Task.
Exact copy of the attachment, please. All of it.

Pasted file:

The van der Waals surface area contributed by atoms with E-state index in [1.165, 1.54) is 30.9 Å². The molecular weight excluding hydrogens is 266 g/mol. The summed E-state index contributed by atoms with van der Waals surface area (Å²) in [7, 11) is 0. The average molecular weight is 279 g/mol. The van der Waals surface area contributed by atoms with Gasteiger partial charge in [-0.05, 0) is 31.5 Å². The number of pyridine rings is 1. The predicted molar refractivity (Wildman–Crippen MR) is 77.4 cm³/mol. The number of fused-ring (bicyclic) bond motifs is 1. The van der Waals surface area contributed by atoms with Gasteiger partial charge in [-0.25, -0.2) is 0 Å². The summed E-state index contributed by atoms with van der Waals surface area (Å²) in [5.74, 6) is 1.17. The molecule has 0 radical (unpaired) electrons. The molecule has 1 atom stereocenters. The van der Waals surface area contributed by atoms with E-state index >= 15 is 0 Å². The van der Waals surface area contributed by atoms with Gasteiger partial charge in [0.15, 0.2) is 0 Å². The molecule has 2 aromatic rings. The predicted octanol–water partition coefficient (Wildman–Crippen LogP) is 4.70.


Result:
The van der Waals surface area contributed by atoms with E-state index in [1.165, 1.54) is 30.9 Å². The molecular weight excluding hydrogens is 266 g/mol. The summed E-state index contributed by atoms with van der Waals surface area (Å²) in [7, 11) is 0. The average molecular weight is 279 g/mol. The van der Waals surface area contributed by atoms with Gasteiger partial charge in [-0.05, 0) is 31.5 Å². The number of pyridine rings is 1. The predicted molar refractivity (Wildman–Crippen MR) is 77.4 cm³/mol. The number of fused-ring (bicyclic) bond motifs is 1. The van der Waals surface area contributed by atoms with Gasteiger partial charge in [-0.25, -0.2) is 0 Å². The summed E-state index contributed by atoms with van der Waals surface area (Å²) in [5.74, 6) is 1.17. The molecule has 0 radical (unpaired) electrons. The molecule has 1 atom stereocenters. The van der Waals surface area contributed by atoms with E-state index >= 15 is 0 Å². The van der Waals surface area contributed by atoms with Gasteiger partial charge in [0.15, 0.2) is 0 Å². The molecule has 2 aromatic rings. The predicted octanol–water partition coefficient (Wildman–Crippen LogP) is 4.70.